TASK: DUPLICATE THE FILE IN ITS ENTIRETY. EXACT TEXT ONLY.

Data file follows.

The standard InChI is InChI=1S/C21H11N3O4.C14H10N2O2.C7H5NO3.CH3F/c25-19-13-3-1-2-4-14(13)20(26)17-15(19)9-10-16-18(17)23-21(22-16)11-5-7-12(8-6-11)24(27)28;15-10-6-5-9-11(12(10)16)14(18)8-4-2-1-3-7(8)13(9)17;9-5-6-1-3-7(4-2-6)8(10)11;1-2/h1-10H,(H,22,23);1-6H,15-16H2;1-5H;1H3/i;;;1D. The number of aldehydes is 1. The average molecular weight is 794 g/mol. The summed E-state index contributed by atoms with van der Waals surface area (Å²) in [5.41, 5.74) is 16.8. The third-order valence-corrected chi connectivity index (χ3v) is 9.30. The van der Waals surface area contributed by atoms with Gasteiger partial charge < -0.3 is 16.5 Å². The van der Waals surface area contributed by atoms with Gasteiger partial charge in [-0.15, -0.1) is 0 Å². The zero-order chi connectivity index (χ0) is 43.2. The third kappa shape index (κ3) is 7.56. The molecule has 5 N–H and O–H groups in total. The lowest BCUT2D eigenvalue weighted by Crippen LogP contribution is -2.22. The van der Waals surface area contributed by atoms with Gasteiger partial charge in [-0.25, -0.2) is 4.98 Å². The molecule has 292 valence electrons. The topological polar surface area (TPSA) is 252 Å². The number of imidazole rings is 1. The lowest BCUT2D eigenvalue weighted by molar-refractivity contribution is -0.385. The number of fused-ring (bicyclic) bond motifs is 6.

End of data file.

The standard InChI is InChI=1S/C21H11N3O4.C14H10N2O2.C7H5NO3.CH3F/c25-19-13-3-1-2-4-14(13)20(26)17-15(19)9-10-16-18(17)23-21(22-16)11-5-7-12(8-6-11)24(27)28;15-10-6-5-9-11(12(10)16)14(18)8-4-2-1-3-7(8)13(9)17;9-5-6-1-3-7(4-2-6)8(10)11;1-2/h1-10H,(H,22,23);1-6H,15-16H2;1-5H;1H3/i;;;1D. The number of aldehydes is 1. The average molecular weight is 794 g/mol. The summed E-state index contributed by atoms with van der Waals surface area (Å²) in [5.41, 5.74) is 16.8. The third-order valence-corrected chi connectivity index (χ3v) is 9.30. The van der Waals surface area contributed by atoms with Gasteiger partial charge < -0.3 is 16.5 Å². The van der Waals surface area contributed by atoms with Gasteiger partial charge in [-0.15, -0.1) is 0 Å². The zero-order chi connectivity index (χ0) is 43.2. The third kappa shape index (κ3) is 7.56. The molecule has 5 N–H and O–H groups in total. The lowest BCUT2D eigenvalue weighted by Crippen LogP contribution is -2.22. The van der Waals surface area contributed by atoms with Gasteiger partial charge in [-0.25, -0.2) is 4.98 Å². The molecule has 292 valence electrons. The topological polar surface area (TPSA) is 252 Å². The number of imidazole rings is 1. The lowest BCUT2D eigenvalue weighted by molar-refractivity contribution is -0.385. The number of fused-ring (bicyclic) bond motifs is 6.